All argumentation about the existence of “evil” fights on that ground, at least within the ranks of Theism. Most of the time, people “solve” the problem by weakening one of those 3 propositions.  See, we’re left with the knotty problem that no human rationale can reconcile a) b) and c).  We can chuck one (or hide it or soften it) and be ok, but to hold all 3 at once — well, that’s what my professor Bell used to call “trying to carry 3 watermelons at one time.”  We humans just don’t have big enough brains to hold more than 2 at one time.

Wilson pulls a bait-and-switch in his argumentation.  To illustrate God as Author of this cosmos, he tells gripping stories about cute rabbits getting eaten by powerful, beautiful hawks; of Shakespearean characters who don’t understand why they’re in such misery at the pen of their Author; of kittens who eat mice AND remain cute.  And those stories are supposed to illustrate how our lives, at times senseless in their ironic, bitter brokenness, reflect a God who creates both kittens and and rabbits and hawks and violent ocean breakers. See? God’s got it all in His hands. It’s in the Plot. Calm down.

So … It’s not evil as long as it serves a plot-point….?

I wrote about this a couple years ago: some of my Reformed friends don’t realize they soften the evilness of evil in order to maintain God’s power and goodness.  Is Wilson really trying to suggest that child abuse and a hawk’s supper are on the same moral ground?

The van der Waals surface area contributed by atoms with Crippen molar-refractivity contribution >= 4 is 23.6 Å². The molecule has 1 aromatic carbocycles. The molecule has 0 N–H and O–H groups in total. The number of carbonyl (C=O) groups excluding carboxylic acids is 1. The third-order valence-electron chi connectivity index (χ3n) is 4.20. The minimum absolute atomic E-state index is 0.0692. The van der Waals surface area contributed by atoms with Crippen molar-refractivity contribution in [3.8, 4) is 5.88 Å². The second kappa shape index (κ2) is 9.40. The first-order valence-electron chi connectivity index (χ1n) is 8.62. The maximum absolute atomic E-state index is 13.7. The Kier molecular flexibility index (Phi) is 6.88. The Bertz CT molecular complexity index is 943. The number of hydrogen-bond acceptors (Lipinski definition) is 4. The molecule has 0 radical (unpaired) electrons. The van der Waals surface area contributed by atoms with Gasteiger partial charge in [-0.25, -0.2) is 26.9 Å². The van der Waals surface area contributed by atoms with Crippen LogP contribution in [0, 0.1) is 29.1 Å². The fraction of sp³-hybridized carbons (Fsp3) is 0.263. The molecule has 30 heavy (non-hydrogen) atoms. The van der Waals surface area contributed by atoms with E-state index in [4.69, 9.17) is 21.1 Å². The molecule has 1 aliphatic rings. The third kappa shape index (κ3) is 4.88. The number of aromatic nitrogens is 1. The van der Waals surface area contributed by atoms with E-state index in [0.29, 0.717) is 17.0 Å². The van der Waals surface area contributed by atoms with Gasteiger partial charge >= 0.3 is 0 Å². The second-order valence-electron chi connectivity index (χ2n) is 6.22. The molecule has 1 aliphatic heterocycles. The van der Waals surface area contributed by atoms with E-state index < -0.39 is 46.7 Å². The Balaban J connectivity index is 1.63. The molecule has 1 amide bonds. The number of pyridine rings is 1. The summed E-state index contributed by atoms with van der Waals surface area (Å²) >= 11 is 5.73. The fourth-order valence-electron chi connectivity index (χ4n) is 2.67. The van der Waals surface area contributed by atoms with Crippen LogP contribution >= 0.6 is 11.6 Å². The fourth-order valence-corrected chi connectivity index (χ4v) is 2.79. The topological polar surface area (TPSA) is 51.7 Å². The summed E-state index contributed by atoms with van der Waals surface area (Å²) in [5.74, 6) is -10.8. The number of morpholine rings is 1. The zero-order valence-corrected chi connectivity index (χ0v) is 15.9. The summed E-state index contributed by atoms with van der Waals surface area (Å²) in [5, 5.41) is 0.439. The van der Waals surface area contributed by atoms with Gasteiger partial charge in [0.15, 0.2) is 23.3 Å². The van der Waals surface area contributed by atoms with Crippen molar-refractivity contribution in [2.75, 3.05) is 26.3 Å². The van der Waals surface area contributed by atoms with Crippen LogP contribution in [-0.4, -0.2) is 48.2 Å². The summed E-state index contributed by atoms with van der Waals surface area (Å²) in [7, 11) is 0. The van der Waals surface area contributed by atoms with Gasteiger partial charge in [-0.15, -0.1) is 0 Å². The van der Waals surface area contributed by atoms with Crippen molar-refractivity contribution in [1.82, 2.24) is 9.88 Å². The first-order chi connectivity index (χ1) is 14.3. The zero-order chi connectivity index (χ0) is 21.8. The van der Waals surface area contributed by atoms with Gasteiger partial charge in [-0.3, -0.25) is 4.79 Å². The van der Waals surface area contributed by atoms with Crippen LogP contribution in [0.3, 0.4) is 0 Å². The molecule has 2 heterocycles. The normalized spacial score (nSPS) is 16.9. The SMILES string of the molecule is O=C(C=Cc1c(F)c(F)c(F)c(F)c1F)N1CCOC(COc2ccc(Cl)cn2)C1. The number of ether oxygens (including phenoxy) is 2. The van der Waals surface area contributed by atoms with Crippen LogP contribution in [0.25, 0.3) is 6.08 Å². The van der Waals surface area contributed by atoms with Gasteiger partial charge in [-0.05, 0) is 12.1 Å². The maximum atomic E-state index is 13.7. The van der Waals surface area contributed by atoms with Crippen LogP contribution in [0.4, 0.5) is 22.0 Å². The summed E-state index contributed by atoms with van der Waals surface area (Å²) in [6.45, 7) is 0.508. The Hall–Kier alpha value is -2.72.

I appreciate that Nathan Wilson will go to the stake promoting God’s glory and power and goodness — that’s awesome.  But he does it by inventing a 4th proposition (God exists) and defending that (ok, awesome), while diminishing the reality of the curse under which we live in this fallen world. 

Do not resent your place in the story. Do not imagine yourself elsewhere. Do not close your eyes and picture a world without thorns, without shadows, without hawks. Change this world. Use your body like a tool meant to be used up, discarded, and replaced. Better every life you touch. We will reach the final chapter. When we have eyes that can stare into the sun, eyes that only squint for the Shekinah, then we will see laughing children pulling cobras by their tails, and hawks and rabbits playing tag (p154).

With apologies, my friend —

We ARE commanded to envision a world apart from feasting carnivorous predators, without the thorns that tear apart our fingers as we struggle to garden, without the unwelcome visitor Death (who was never meant to be a part of this world — not for humans, for sure).

The Creation waits and groans for the day of its release from its bondage to our sin (Rom 8).  Wilson’s right: we *will* see hawks and rabbits play together (Isaiah), but it comes at the horrific, measureless price of God’s own blood.  Not mine.  My good works on this earth DO count “for real,” but the Power of Redemption flows from God’s Grace, not my blood.

Lewis in the most famous Narnia Chronicle (Lion, Witch, Wardrobe) writes of the “deep magic” that even Aslan cannot violate: To redeem Edmund’s soul of his treachery, the Stone Table must have blood.

There is no “answer” in softening evil so that God can still look good and powerful.